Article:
c. Mean state and characteristic synoptic flow pattern

To further understand these responses of SLS environments, we analyze responses in the mean synoptic patterns at lower and upper levels in noTOPO (Fig. 7). Removing elevated terrain substantially dries and cools the troposphere over much of the eastern half of the United States, especially at low to midlevels in spring and summer (Figs. 7a–h). This response is consistent with the strong reduction of CAPE and the associated synoptic-scale features. Specifically, the drying response throughout the regions, especially over the Great Plains, is associated with the strong weakening in southerly winds at 925 hPa (and 850 hPa) and hence the reduced GPLLJs, which substantially reduces northward moisture transport from the Gulf of Mexico (Figs. 7a–d). Meanwhile, the Great Plains exhibit a strong cooling at 850 hPa that is consistent with the strong reduction of EMLs and hence of CAPE and CIN (Figs. 7e–h). This cooling response weakens moving upward (not shown), and thus reduces midlevel lapse rates, indicative of the CAPE reduction as well. The horizontal flow becomes more zonal at all levels; the substantially weakened low-level meridional winds in spring and summer and the slightly weakened upper-level jet streams in summer (Fig. 7j) are consistent with the reductions of S06 and SRH03 in warm seasons. Note that the mean upper-level jet streams are enhanced in winter and spring over much of the northern half of the United States (Fig. 7l), which likely contributes to the enhanced S06 during these months over this region.

Fig. 7.
Fig. 7.

Responses of mean state in noTOPO (noTOPO minus CTRL) for each season (top–bottom: spring–winter). (a)–(d) Specific humidity (g kg−1; contour lines), wind vector (arrows), and horizontal moisture transport (filled contours) at 925 hPa. (e)–(h) Air temperature (filled contours) and wind vector (arrows) at 850 hPa. (i)–(l) Wind speed (filled contours) and wind vector (arrows) at 250 hPa.

Citation: Journal of Climate 34, 19; 10.1175/JCLI-D-20-0607.1

These responses in the mean-state flow are also found in the composite synoptic pattern associated with extreme SLS environments (Fig. 8). Overall, the composite flow pattern is similar without topography in the inland region (R-inland) (Fig. 8a), whereas it differs markedly for the coastal region (R-coast) (Fig. 8b). For R-inland, the region is located downstream of a trough at all levels that advects warm and moist air northward into the continental interior with an upper-level jet maximum to the west in each. The primary difference is the weakened warm advection from the upstream elevated terrain at 850 hPa and the weakened southerly winds and moisture advection from the Gulf of Mexico at 925 hPa, associated with a weaker surface cyclone in noTOPO; this indicates that the cooling and drying response in the mean state atmosphere discussed above persists in composite synoptic patterns. For R-coast, the low-level pattern of warm and moist advection remains in noTOPO (Fig. 8b), but at mid and upper levels a deep trough exists upstream, which differs markedly from the ridge pattern found in CTRL particularly at 250 hPa. Hence, without elevated terrain, the characteristic synoptic flow pattern is qualitatively similar between the continental interior and near the southeast coast, whereas they are qualitatively different in CTRL. Additionally, we examined these responses in a region over the southern Great Plains (R-SGP), which is at the same longitude as R-inland and the same latitude as R-coast (Figs. S2a,b). The response of R-SGP is similar to R-inland and hence distinct from R-coast, which indicates that latitude alone is not the determining factor; instead, it is a contrast between the inland Great Plains and the coastal Southeast. This may be relevant to the reduced predictability of SLS activity in the Southeast (Miller and Mote 2017).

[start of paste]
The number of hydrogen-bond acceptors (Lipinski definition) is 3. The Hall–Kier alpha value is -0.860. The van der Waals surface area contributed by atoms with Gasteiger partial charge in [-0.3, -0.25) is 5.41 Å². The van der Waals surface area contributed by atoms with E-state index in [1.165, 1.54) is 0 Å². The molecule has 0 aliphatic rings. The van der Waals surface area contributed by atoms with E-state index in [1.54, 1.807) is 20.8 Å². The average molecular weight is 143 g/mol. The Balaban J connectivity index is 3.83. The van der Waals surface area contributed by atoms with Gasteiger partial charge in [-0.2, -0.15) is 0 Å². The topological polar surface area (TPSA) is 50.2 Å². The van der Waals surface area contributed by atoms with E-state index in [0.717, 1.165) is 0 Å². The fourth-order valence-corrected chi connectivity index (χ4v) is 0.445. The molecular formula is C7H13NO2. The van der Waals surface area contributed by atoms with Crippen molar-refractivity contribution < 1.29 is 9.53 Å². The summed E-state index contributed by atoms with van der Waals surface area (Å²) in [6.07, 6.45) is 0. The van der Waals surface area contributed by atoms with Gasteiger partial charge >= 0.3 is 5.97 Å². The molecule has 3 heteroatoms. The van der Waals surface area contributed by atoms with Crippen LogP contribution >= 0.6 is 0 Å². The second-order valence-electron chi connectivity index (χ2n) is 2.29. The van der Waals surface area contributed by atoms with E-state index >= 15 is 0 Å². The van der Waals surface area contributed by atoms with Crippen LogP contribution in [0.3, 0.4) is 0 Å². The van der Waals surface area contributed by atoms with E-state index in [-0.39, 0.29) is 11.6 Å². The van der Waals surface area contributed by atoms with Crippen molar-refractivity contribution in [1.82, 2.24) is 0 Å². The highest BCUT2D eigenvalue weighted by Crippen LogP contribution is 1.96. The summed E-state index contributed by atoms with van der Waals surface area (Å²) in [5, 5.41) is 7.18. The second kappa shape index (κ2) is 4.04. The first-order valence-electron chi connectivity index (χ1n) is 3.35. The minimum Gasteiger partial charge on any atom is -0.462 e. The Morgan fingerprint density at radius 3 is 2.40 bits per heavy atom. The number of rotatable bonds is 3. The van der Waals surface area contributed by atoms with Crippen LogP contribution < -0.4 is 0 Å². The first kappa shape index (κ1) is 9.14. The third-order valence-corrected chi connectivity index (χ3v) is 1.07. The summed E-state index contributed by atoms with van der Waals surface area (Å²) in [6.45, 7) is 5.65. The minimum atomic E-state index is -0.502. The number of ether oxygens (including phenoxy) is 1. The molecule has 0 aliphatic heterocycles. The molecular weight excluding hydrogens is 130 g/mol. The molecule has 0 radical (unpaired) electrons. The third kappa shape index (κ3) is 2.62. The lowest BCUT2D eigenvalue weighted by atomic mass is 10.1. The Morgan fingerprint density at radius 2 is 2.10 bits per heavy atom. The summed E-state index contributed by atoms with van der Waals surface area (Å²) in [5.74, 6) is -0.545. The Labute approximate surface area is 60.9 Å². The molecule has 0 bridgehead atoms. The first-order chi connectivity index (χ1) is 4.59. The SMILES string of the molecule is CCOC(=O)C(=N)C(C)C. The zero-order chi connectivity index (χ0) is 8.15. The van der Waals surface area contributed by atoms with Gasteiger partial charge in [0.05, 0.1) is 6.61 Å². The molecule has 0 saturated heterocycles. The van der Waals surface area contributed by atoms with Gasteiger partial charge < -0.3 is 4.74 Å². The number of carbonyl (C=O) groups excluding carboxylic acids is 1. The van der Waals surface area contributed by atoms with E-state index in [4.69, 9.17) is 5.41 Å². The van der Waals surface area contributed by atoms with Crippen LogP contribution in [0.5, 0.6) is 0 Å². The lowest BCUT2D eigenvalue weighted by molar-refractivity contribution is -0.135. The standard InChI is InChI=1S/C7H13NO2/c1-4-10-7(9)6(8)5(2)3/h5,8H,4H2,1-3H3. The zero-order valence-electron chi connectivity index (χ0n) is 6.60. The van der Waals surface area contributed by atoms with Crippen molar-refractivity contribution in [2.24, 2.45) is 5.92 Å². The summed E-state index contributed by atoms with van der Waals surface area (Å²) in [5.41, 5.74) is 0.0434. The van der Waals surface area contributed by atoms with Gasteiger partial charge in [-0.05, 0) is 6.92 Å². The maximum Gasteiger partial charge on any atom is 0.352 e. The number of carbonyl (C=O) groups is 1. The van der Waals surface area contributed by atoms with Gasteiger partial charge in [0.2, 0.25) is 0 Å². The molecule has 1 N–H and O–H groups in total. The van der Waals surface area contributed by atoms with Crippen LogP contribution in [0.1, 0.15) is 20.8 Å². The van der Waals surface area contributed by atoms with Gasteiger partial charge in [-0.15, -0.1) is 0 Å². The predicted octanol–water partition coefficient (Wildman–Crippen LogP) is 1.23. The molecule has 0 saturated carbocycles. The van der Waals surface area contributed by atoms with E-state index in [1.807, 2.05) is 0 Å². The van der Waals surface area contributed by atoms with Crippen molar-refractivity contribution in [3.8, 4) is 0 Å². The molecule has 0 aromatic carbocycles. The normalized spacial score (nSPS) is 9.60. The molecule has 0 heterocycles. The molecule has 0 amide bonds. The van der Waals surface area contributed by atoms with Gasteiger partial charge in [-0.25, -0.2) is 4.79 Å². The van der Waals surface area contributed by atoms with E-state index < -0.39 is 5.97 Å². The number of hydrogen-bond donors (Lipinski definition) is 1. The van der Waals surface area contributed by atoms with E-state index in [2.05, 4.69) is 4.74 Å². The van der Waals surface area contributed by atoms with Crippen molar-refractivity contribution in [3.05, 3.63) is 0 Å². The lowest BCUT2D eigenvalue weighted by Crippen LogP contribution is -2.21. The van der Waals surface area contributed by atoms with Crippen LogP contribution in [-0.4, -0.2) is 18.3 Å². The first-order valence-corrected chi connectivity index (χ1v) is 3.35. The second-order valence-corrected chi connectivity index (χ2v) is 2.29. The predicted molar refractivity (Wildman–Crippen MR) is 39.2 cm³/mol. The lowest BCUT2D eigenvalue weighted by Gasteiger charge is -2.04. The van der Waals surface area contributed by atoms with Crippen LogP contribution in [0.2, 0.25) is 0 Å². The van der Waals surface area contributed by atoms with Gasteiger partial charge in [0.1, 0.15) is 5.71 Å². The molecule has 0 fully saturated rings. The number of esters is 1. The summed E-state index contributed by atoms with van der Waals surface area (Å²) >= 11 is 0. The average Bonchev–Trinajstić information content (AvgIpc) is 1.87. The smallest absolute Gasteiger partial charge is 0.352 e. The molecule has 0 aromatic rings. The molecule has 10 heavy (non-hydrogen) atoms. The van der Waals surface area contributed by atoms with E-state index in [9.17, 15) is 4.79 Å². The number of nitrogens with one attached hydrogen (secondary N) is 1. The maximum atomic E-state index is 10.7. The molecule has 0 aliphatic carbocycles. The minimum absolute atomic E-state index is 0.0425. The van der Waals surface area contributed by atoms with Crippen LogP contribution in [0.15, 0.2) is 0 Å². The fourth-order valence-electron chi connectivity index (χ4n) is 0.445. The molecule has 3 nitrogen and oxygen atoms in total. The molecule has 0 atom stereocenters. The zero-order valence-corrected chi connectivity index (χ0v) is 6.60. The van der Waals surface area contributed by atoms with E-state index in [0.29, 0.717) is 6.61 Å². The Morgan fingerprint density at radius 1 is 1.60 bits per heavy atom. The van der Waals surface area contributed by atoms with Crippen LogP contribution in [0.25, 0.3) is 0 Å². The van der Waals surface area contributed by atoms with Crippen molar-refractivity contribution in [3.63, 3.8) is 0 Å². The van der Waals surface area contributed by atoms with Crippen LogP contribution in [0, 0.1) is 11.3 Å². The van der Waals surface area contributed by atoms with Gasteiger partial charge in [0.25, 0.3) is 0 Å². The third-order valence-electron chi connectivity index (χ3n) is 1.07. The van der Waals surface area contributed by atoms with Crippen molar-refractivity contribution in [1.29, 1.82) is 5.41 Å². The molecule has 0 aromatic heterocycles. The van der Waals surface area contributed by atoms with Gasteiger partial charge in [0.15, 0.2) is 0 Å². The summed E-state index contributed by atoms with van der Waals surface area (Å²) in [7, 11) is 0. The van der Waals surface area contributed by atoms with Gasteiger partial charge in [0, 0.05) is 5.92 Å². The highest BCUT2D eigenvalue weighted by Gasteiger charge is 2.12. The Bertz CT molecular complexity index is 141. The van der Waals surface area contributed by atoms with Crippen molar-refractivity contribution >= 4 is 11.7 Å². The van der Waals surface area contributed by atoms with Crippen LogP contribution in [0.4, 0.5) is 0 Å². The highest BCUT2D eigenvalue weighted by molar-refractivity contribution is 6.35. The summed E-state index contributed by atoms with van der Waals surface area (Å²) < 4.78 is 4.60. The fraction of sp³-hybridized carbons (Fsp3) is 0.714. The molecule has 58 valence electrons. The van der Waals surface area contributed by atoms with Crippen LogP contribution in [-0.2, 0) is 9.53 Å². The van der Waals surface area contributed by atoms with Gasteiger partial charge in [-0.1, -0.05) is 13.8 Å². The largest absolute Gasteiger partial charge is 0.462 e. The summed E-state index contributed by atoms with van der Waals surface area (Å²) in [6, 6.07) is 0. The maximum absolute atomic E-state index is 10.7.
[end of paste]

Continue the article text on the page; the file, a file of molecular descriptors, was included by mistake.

Fig. 8.
Fig. 8.

Composite synoptic patterns for cases associated with extreme SLS environments during March–August of 1980–2014 in (a) R-inland and (b) R-coast, for (left) CTRL and (right) noTOPO. Black squares indicate the location of subregions. (top) 250-hPa wind speed (filled contours) and geopotential height (m; contour lines). (middle) 850-hPa temperature (filled contours) and geopotential height (m; contour lines). (bottom) 925-hPa specific humidity (filled contours), wind vector (arrows), and sea level pressure (hPa; contour lines).

Citation: Journal of Climate 34, 19; 10.1175/JCLI-D-20-0607.1

4. Responses to filling in the Gulf of Mexico (noGOM)

Following the structure of section 3, we next analyze responses to the removal of the Gulf of Mexico by comparing noGOM with CTRL.

a. SLS environments